You may be aware that I changed job this year and I now have the privilege of leading work in support of Anglia Ruskin University’s Active Curriculum Framework. It was the institutional commitment to active learning in its Education Strategy that attracted me – a very rare and clear ambition in my experience of UK higher education.
So, exciting times as I lead work on learning spaces, media-enhanced teaching and learning (METaL), and employability as an outcome of an integrated and active approach to teaching and learning.
Clearly, all these areas are intertwined, messy and contextually very complex! That about sums up why most universities shy away from being so explicit about developing active learning at scale. It is very difficult, but actually very achievable when there is the clarity set out already as at ARU.
In this post, I want to think through the interdependencies evident in the relationships between active and authentic learning, an integrated approach to developing graduate identity and employability, and the need to develop reflective learners as a prerequisite to learner engagement in the Active Curriculum. I find myself in situations where I assume people understand these interdependencies, and they don’t. Further, I am not sure how well I am articulating these, so forgive me while I try to present this with some clarity.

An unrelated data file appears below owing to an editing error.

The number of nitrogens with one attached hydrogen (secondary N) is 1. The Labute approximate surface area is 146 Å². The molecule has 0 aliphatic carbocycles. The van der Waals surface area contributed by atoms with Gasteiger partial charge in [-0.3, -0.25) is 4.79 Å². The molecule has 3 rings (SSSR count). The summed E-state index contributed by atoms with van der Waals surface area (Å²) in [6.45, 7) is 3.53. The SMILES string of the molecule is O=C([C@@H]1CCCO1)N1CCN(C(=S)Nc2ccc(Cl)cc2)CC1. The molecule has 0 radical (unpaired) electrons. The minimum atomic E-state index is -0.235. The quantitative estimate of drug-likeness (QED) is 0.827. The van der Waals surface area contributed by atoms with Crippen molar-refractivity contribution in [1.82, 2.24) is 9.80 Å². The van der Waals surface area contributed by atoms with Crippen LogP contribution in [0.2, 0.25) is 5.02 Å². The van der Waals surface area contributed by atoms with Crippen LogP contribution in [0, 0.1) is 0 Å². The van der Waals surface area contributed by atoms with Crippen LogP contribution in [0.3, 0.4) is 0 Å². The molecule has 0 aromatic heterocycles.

My thinking is captured in this first draft of a Holistic Model of Active Learning for Integrated Employability. I will go on to explain why I think this articulates what is needed.
Active Curriculum, reflection and employability in sync
I am very clear that pedagogically, active, authentic and applied learning create a stimulating and rewarding learning environment. To understand the basis of my confidence, think about the principles set out by Herrington through their many years of work, e.g. Herrington, Parker, & Boase-Jelinek, 2014; Herrington & Parker, 2013; Reeves., Herrington & Oliver, 2002; Herrington & Oliver, 2000; Jan Herrington’s useful website; and my own posts here.
Active learning’s ‘double whammy’
In brief, giving students things to do gives them two things to think about: the substantive problem in hand (‘the content’) and their own approach to addressing it (‘the self’). Perhaps the key argument for an Active Curriculum is that it should always deliver these outcomes in alignment – active learning’s ‘double whammy’.
However, ‘the self’ outcomes (self-awareness, self-esteem, self-actualisation – the pursuit of reaching one’s full potential) are products of reflection ‘in’ and ‘on’ experience, action or reaction. Learning about oneself by reflecting on the things you do may ‘just happen’, but a critical, systematic approach to engaging with challenging learning situations is a key part of active learning design; one that needs to be designed, developed, delivered and scaffolded through good teaching in the classroom or through good tutoring. Importantly, in terms of graduate outcomes and employability, becoming an effective reflective lifelong learner should be understood in terms of graduateness and it should be understood as one of the main benefits of a higher education. But it doesn’t ‘just happen’, it’s a skill that has to be practised until it becomes habitual.